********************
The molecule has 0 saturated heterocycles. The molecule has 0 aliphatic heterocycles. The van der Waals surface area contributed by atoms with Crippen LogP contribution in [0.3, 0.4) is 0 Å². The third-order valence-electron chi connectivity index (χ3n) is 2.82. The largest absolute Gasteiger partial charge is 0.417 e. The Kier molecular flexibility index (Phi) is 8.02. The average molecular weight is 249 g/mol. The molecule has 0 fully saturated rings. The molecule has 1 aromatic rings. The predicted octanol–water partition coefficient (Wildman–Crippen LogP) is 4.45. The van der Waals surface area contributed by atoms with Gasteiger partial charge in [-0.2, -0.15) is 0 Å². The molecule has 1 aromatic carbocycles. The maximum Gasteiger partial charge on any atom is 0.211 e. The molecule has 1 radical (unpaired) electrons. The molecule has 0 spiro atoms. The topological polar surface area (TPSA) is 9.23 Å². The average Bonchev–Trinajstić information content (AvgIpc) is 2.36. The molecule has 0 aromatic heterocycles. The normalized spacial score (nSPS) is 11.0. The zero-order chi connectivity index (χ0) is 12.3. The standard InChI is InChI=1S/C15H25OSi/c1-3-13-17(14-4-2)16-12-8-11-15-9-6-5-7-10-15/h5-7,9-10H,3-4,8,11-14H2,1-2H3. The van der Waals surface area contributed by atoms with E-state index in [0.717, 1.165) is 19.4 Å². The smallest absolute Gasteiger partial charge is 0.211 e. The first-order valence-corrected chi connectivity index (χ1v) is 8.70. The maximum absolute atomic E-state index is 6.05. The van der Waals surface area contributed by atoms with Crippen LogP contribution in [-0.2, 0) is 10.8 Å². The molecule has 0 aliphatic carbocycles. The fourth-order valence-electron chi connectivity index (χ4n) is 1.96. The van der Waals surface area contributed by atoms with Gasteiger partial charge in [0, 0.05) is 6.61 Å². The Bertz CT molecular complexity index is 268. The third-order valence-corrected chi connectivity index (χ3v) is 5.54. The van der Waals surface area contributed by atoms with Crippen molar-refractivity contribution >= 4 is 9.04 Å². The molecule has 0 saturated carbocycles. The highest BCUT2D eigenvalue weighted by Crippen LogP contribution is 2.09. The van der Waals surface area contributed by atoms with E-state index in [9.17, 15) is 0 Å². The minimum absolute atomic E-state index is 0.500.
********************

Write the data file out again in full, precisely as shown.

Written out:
The molecule has 0 saturated heterocycles. The molecule has 0 aliphatic heterocycles. The van der Waals surface area contributed by atoms with Crippen LogP contribution in [0.3, 0.4) is 0 Å². The third-order valence-electron chi connectivity index (χ3n) is 2.82. The largest absolute Gasteiger partial charge is 0.417 e. The Kier molecular flexibility index (Phi) is 8.02. The average molecular weight is 249 g/mol. The molecule has 0 fully saturated rings. The molecule has 1 aromatic rings. The predicted octanol–water partition coefficient (Wildman–Crippen LogP) is 4.45. The van der Waals surface area contributed by atoms with Gasteiger partial charge in [-0.2, -0.15) is 0 Å². The molecule has 1 aromatic carbocycles. The maximum Gasteiger partial charge on any atom is 0.211 e. The molecule has 1 radical (unpaired) electrons. The molecule has 0 spiro atoms. The topological polar surface area (TPSA) is 9.23 Å². The average Bonchev–Trinajstić information content (AvgIpc) is 2.36. The molecule has 0 aromatic heterocycles. The normalized spacial score (nSPS) is 11.0. The zero-order chi connectivity index (χ0) is 12.3. The standard InChI is InChI=1S/C15H25OSi/c1-3-13-17(14-4-2)16-12-8-11-15-9-6-5-7-10-15/h5-7,9-10H,3-4,8,11-14H2,1-2H3. The van der Waals surface area contributed by atoms with E-state index in [0.717, 1.165) is 19.4 Å². The smallest absolute Gasteiger partial charge is 0.211 e. The first-order valence-corrected chi connectivity index (χ1v) is 8.70. The maximum absolute atomic E-state index is 6.05. The van der Waals surface area contributed by atoms with Crippen LogP contribution in [-0.2, 0) is 10.8 Å². The molecule has 0 aliphatic carbocycles. The fourth-order valence-electron chi connectivity index (χ4n) is 1.96. The van der Waals surface area contributed by atoms with Gasteiger partial charge in [0, 0.05) is 6.61 Å². The Bertz CT molecular complexity index is 268. The third-order valence-corrected chi connectivity index (χ3v) is 5.54. The van der Waals surface area contributed by atoms with Crippen molar-refractivity contribution >= 4 is 9.04 Å². The molecule has 0 saturated carbocycles. The highest BCUT2D eigenvalue weighted by Crippen LogP contribution is 2.09. The van der Waals surface area contributed by atoms with E-state index in [9.17, 15) is 0 Å². The minimum absolute atomic E-state index is 0.500.